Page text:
On the whole it was seen as a bad idea. The events were playing out in the world stage and the publicity was not good for either side (Hamas removed a picture of a father weeping over his dead child and a joke account, Hamas Global PR, sprung up to mock Hamas).
Social-Network-War is a tricky business.

It's impossible to know what the IDF was really thinking--but I believe their general goal was very clear: they wanted to drum up support for the operation at home--to project strength (we totally got this guy) and to control the message (we will win). The result, however, was that they made their operation look like, well, a game.

When you are playing to the home-front that's Circuses (in The Hunger Games this is even more literal: Rome's bread and circuses--Panem itself derives from the word for 'Bread' and the reference to 'Hunger' isn't coincidental either). When you are trying to demoralize your enemy that's Terror.

Terror vs. Circuses
The worst-of-both-worlds duality that Catching Fire deals with is the intersection between trying to terrorize part of the populace and trying to entertain the other. Collin's set-up makes it plausible--but, as the IDF found, mixing messages is tricky. It plays out in a few specific ways:
  • The age-range of Tributes maximizes the inter-district tension and simultaneously damages the Capital's justification for the games, giving them the worst-of-both-worlds.
  • The Sporting-Event nature the ruling-class requires undermines the Reality-TV requirement to control the narrative. It's the worst elements of the two media brought together.
  • Panem's position is really weak--so they are required to "show strength." When these two needs conflict (and they do) the result is is damage.
  • The need to make Katniss a celebrity is directly at odds with her position as the icon of the resistance: truly the worst case scenario.
Ages of the Tributes
Putting 12 year old boys and girls in the arena to die horrifies and terrorizes the populace but it won't play to the Capital citizens who need to believe the lie that the tributes are fighting for the glory of their districts. The 18-year-old 'Careers' from the richer sectors actually are fighting for the glory--but this leads to terrible miss-matches which will inevitably damage the process by creating inter-district rivalries which Panem really does not need on one side and puncturing the lie that this is some kind of actual "sporting event" for the ruling class.

This is the worst-of-both worlds.

Real-Time vs. Constructed Narrative
Sporting events have to be broadcast in real-time to maintain the excitement of the event. Reality TV, on the other hand, is carefully edited and manipulated after the fact to create a comprehensible narrative for the viewers. The Hunger Games must have elements of both. The 'Circus' element requires live (or almost-live) viewing but the Terror / propaganda requirement needs a guided narrative. We see this break down catastrophically in the first movie where a real-time decision on the part of the Games Maker lets the 'star-crossed lovers' survive rather than executing them.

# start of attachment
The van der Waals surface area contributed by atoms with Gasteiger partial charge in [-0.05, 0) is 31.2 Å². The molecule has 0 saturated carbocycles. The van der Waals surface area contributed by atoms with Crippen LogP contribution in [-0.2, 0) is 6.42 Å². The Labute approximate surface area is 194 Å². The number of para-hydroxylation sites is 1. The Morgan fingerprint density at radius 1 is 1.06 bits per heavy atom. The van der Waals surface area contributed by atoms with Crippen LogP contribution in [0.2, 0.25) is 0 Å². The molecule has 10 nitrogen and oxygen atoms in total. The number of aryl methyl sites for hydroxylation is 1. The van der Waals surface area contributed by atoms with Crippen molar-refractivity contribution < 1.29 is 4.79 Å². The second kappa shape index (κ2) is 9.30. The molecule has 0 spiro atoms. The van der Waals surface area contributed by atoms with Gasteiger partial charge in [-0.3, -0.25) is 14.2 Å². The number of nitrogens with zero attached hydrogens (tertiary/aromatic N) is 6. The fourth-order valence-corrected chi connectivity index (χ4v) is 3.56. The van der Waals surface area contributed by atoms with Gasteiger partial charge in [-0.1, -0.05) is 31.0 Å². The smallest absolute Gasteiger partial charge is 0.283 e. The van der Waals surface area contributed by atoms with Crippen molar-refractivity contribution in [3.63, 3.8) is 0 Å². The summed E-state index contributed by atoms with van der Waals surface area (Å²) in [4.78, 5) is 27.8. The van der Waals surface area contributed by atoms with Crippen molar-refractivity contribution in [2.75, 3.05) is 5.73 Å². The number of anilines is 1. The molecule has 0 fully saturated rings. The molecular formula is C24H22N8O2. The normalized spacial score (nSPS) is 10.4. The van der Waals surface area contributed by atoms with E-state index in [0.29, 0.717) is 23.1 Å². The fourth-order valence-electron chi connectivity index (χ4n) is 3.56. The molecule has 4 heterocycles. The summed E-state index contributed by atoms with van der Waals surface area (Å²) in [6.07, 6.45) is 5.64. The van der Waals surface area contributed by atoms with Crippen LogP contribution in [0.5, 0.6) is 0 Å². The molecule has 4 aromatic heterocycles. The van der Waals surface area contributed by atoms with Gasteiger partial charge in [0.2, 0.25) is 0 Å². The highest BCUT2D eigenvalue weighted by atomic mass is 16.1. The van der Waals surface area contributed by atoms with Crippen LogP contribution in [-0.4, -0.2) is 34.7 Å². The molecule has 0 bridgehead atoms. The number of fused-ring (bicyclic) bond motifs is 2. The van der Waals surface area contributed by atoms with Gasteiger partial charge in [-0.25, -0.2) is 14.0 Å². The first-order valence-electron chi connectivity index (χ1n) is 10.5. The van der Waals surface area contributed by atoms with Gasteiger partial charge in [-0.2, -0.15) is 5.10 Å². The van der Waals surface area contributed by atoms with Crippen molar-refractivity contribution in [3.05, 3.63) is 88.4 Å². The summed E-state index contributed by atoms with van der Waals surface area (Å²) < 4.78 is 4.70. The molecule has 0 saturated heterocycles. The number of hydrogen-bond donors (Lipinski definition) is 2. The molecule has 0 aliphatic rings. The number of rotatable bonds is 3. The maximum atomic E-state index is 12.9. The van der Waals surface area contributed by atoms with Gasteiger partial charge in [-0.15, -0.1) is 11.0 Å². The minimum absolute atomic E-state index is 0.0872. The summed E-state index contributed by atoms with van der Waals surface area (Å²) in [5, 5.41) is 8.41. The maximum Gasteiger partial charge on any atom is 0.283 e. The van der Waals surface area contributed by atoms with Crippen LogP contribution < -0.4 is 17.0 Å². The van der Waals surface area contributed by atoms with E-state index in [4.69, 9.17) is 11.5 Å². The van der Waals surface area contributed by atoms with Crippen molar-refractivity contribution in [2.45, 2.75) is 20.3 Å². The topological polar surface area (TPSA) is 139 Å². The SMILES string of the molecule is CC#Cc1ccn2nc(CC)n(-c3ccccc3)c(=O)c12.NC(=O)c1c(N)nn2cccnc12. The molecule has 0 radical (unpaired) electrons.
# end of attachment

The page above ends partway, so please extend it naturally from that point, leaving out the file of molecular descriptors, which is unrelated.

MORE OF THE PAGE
I'll note that something that's absent from both the book and the movie is any element of betting. While the Capital might not be too involved in wagering (they seem to watch the games as a soap-opera) you can just about bet people in the districts would be. The "danger factor" they assign each Tribute seems to encourage this (it's appears to facilitate a 'spread' to allow wagers on a less-likely-to-win tribute).

The Capital As Slave Owners
Panem faces the same dilemma that slave-owners have always faced: they are hugely reliant on their subjects while also needing to viciously oppress them. This is, at its base, a weak position--so they are required to appear strong and scary. We see this in the "whipping scene" (which was profitably enhanced from the book. In the book Gale was caught and whipped for illegal hunting. In the movie he is to be beaten for interfering with security forces. In the book he was saved by another Peace Keeper. In the movie, more dramatically, he is saved by the main characters).

The duality of the slave-owner situation is exacerbated when it's put on camera (we, and the rest of the districts, see a few seconds of Katniss intervening) they must choose between executing her for defiance or letting her live as as a super-star. She's the darling of the Capital--they must let her live. She's the symbol of the rebellion: they have to kill her. It's the worst of both worlds.

Martyr vs. Celebrity
This brings us to the real problem: Katniss is simultaneously both martyr and celebrity. Usually martyrs have to die and celebrities need to be alive to continue to inspire. Katniss is sort of Schrödinger's revolutionary as she is condemned to (likely) die while at the same time very much alive and being paraded around on TV giving inspirational speeches.